What do you do when people — or “consumers,” as they’re called these days — stop consuming because they don’t have money, even for things that could actually save them money over the long run? If you’re like a growing number of cleantech companies, you start getting creative with your financing programs.
Efficiency-focused Serious Energy is the latest firm to join that crowd, rolling out a zero-upfront cost program called SeriousCapital. The program is billed as a service that “cuts energy and maintenance costs and creates more comfortable and efficient properties for building owners and tenants.”
Here’s how it works: Serious Energy and its partners start with how much a building owner is spending now on energy, say, $1 million. They then identify improvements that can cut those energy costs, and make a deal with the building owner: You pay us $1 million minus $50,000 a year over the next 10 years, which means you’ve brought your annual energy costs down to $950,000. We pay for a package of improvements that actually reduces your utility bill by $250,000 a year, take care of the $750,000 annual bill from your utility, and use the remaining $200,000 to cover maintenance, bank and financing fees.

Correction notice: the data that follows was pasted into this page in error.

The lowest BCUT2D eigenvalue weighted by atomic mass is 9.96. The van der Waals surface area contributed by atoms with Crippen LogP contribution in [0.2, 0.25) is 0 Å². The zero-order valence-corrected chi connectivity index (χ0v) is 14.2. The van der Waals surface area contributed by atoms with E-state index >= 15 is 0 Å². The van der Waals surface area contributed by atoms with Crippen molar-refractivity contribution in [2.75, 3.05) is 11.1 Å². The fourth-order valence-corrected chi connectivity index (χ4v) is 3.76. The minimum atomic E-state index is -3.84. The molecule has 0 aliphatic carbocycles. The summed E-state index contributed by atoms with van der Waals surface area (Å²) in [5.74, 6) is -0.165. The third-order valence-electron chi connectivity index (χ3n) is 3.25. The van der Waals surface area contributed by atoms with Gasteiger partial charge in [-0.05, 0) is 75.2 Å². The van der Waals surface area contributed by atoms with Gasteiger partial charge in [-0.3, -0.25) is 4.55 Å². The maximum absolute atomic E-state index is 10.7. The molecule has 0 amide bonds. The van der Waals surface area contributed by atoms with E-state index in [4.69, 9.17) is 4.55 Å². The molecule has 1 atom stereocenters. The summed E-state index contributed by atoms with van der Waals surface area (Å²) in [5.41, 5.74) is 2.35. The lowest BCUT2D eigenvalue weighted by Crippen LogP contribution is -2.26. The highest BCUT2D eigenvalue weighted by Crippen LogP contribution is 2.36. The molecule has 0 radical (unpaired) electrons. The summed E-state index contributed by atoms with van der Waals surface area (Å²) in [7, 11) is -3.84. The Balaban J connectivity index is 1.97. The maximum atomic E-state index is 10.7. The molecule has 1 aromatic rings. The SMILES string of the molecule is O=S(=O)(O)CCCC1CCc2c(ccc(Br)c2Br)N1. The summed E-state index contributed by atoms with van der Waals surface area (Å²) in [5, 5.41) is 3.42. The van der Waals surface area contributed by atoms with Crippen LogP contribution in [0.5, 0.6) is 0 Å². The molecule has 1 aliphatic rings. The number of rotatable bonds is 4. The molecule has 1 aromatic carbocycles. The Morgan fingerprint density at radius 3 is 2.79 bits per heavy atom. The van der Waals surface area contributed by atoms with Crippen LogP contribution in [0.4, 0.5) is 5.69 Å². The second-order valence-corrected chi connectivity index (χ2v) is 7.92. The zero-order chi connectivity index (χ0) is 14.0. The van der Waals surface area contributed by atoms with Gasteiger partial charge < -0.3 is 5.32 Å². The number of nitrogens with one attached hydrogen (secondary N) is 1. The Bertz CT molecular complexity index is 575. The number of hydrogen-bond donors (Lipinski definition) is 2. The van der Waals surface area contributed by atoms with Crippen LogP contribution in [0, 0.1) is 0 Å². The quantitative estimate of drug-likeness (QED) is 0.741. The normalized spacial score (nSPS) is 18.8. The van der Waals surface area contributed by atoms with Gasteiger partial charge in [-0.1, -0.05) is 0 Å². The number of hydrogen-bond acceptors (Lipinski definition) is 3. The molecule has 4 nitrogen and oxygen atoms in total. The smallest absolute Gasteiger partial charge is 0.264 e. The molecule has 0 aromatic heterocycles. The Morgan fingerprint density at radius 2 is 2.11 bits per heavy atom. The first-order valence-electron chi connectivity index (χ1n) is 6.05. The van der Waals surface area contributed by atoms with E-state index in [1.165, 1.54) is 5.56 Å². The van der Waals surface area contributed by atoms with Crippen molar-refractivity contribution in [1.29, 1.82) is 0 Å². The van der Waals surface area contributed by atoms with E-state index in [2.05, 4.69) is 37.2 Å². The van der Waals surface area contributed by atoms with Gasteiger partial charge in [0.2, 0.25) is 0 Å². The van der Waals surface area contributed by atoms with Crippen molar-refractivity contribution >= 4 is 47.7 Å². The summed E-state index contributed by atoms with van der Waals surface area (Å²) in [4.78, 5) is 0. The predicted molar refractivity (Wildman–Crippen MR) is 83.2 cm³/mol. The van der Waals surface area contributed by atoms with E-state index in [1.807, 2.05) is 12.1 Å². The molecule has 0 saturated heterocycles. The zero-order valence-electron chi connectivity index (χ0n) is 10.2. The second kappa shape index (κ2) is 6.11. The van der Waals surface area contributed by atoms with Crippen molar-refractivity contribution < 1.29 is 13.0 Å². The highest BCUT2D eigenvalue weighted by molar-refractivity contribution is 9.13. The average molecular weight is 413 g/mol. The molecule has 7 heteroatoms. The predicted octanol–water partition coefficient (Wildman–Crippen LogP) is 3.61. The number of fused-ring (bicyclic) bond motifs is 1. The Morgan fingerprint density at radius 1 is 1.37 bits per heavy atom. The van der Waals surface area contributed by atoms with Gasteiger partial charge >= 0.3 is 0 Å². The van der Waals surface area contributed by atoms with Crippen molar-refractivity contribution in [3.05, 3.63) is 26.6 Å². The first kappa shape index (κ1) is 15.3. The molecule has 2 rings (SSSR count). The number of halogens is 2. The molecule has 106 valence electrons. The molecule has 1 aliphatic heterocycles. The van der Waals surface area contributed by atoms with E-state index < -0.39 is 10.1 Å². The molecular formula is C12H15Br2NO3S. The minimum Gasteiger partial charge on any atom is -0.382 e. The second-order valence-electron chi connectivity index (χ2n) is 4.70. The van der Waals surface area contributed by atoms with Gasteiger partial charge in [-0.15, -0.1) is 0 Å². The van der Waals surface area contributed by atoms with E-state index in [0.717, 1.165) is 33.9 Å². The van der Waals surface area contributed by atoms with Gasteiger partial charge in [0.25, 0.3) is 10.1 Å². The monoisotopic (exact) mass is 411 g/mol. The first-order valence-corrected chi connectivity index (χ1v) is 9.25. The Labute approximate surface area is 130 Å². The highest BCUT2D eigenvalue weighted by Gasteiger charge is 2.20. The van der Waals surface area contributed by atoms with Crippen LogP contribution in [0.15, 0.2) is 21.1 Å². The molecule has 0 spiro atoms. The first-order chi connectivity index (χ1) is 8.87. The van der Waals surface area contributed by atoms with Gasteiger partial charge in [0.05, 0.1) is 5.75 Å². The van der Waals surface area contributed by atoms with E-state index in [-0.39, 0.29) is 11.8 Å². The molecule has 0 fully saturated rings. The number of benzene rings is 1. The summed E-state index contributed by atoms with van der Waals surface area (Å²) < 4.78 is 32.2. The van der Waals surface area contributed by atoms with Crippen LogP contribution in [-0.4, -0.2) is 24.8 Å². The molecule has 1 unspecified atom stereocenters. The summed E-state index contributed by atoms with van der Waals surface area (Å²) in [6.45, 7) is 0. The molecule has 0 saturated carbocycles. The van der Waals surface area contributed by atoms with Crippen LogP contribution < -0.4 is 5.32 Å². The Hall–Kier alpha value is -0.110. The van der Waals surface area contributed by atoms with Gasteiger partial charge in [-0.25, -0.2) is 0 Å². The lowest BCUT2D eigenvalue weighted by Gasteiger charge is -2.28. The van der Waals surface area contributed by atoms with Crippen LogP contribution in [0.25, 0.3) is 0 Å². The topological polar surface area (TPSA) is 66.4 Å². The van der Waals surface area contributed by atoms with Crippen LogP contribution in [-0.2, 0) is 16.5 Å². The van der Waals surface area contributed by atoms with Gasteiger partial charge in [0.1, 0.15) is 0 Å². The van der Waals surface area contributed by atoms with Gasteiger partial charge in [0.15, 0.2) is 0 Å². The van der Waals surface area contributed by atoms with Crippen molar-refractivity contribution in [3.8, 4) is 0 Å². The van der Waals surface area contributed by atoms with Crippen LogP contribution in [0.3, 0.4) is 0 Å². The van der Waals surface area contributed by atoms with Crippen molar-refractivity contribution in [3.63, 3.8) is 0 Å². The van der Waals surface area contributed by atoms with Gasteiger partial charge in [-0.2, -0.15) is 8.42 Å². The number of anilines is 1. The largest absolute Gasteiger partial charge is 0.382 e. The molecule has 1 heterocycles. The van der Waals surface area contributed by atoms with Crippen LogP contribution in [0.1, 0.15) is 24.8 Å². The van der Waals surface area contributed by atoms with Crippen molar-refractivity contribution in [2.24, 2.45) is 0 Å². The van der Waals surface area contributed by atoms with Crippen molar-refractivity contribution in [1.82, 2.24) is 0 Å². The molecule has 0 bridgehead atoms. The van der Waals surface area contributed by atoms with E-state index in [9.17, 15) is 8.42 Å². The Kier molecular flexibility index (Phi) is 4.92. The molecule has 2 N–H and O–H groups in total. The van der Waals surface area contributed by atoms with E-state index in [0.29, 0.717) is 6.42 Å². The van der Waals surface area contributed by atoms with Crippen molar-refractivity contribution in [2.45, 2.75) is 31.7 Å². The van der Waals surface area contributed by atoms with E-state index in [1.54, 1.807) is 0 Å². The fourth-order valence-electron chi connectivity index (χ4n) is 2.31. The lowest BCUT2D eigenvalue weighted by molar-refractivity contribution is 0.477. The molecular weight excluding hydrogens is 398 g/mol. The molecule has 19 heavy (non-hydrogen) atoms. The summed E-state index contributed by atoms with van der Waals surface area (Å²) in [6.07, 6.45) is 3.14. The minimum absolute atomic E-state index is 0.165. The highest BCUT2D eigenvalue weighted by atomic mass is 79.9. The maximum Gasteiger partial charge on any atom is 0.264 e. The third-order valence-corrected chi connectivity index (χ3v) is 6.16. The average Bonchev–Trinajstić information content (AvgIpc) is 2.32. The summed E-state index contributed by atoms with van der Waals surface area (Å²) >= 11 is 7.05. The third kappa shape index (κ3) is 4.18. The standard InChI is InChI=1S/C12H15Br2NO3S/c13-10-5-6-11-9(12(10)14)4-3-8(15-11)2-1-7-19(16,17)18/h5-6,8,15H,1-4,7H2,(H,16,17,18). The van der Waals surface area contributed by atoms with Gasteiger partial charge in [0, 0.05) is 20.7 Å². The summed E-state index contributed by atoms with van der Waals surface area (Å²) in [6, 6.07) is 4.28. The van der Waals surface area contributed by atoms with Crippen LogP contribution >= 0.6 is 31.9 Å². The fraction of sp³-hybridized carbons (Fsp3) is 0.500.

At the end of the 10 years, the building owner keeps all the improvements in place without incurring any additional costs … so it’s not a lease-to-own program.
“Just give us your utility bill,” said Kevin Surace, CEO of Serious Energy. “We will do the rest.”
According to Serious Energy, the financial concepts behind SeriousCapital were inspired in part by the solar power purchase agreements, or PPAs, that many solar energy companies have adopted in recent years. In fact, Claire Broido Johnson, SeriousCapital’s general manager, helped to pioneer such agreements as a co-founder of SunEdison.
With buildings in the US currently accounting for around 40 percent of the nation’s total energy consumption, making structures more efficient offers the potential for large energy and financial savings. Commercial real estate alone accounts for 18 percent of all of the energy consumed in the US, more than cars and light trucks combined (16.5 percent). And most buildings are in need of significant improvements: many experts that at least 30 percent of the energy used in buildings is wasted or consumed inefficiently.
Upon launching SeriousCapital, Serious Energy also announced that it had hired real estate services and investment firm Grubb & Ellis Company to “identify opportunities” with building owners interested in making efficiency improvements.